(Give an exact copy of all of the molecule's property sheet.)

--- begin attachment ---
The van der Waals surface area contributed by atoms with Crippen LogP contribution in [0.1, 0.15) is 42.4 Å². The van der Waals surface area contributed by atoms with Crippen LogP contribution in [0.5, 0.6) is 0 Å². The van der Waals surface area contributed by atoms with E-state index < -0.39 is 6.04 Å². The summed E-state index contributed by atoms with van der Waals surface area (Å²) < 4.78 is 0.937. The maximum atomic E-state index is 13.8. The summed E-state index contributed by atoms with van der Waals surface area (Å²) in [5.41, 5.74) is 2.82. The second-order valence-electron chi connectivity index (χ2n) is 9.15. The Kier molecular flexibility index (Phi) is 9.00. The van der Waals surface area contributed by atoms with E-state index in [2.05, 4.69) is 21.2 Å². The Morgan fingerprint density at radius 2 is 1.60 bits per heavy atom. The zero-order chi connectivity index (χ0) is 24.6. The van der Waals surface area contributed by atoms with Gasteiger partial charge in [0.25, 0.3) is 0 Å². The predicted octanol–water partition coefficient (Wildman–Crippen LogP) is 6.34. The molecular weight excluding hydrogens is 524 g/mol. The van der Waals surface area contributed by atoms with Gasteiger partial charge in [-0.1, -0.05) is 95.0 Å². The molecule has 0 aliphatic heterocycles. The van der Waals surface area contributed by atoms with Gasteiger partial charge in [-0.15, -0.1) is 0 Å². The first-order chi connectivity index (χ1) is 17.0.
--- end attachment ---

The van der Waals surface area contributed by atoms with Crippen LogP contribution in [0.1, 0.15) is 42.4 Å². The van der Waals surface area contributed by atoms with Crippen LogP contribution in [0.5, 0.6) is 0 Å². The van der Waals surface area contributed by atoms with E-state index < -0.39 is 6.04 Å². The summed E-state index contributed by atoms with van der Waals surface area (Å²) < 4.78 is 0.937. The maximum atomic E-state index is 13.8. The summed E-state index contributed by atoms with van der Waals surface area (Å²) in [5.41, 5.74) is 2.82. The second-order valence-electron chi connectivity index (χ2n) is 9.15. The Kier molecular flexibility index (Phi) is 9.00. The van der Waals surface area contributed by atoms with E-state index in [2.05, 4.69) is 21.2 Å². The Morgan fingerprint density at radius 2 is 1.60 bits per heavy atom. The zero-order chi connectivity index (χ0) is 24.6. The van der Waals surface area contributed by atoms with Gasteiger partial charge in [0.25, 0.3) is 0 Å². The predicted octanol–water partition coefficient (Wildman–Crippen LogP) is 6.34. The molecular weight excluding hydrogens is 524 g/mol. The van der Waals surface area contributed by atoms with Gasteiger partial charge in [-0.1, -0.05) is 95.0 Å². The molecule has 0 aliphatic heterocycles. The van der Waals surface area contributed by atoms with Gasteiger partial charge in [-0.15, -0.1) is 0 Å². The first-order chi connectivity index (χ1) is 17.0.